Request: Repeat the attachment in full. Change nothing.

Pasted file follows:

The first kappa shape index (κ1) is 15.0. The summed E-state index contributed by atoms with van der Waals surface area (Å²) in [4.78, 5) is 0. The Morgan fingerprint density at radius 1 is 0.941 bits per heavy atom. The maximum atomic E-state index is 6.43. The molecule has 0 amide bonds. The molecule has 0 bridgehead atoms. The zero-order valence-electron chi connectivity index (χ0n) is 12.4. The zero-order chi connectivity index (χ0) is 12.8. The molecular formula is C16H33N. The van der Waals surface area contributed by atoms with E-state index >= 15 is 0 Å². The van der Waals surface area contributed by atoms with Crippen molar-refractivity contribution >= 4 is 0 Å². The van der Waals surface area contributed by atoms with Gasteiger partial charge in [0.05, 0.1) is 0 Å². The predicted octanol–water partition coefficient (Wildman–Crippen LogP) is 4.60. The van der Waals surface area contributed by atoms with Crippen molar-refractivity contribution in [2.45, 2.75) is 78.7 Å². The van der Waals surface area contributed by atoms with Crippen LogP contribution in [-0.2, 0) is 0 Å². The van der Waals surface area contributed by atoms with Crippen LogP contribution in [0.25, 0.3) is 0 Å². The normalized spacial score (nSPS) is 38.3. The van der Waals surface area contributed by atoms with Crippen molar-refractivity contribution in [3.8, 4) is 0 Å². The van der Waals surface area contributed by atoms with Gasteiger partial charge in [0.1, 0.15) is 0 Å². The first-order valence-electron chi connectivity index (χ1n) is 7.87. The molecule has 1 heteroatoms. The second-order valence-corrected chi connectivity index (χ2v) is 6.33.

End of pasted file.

The first kappa shape index (κ1) is 15.0. The summed E-state index contributed by atoms with van der Waals surface area (Å²) in [4.78, 5) is 0. The Morgan fingerprint density at radius 1 is 0.941 bits per heavy atom. The maximum atomic E-state index is 6.43. The molecule has 0 amide bonds. The molecule has 0 bridgehead atoms. The zero-order valence-electron chi connectivity index (χ0n) is 12.4. The zero-order chi connectivity index (χ0) is 12.8. The molecular formula is C16H33N. The van der Waals surface area contributed by atoms with E-state index >= 15 is 0 Å². The van der Waals surface area contributed by atoms with Crippen molar-refractivity contribution >= 4 is 0 Å². The van der Waals surface area contributed by atoms with Gasteiger partial charge in [0.05, 0.1) is 0 Å². The predicted octanol–water partition coefficient (Wildman–Crippen LogP) is 4.60. The van der Waals surface area contributed by atoms with Crippen molar-refractivity contribution in [2.45, 2.75) is 78.7 Å². The van der Waals surface area contributed by atoms with Crippen LogP contribution in [-0.2, 0) is 0 Å². The van der Waals surface area contributed by atoms with Crippen LogP contribution in [0.25, 0.3) is 0 Å². The normalized spacial score (nSPS) is 38.3. The van der Waals surface area contributed by atoms with Crippen molar-refractivity contribution in [3.8, 4) is 0 Å². The van der Waals surface area contributed by atoms with Gasteiger partial charge in [0.1, 0.15) is 0 Å². The first-order valence-electron chi connectivity index (χ1n) is 7.87. The molecule has 1 heteroatoms. The second-order valence-corrected chi connectivity index (χ2v) is 6.33.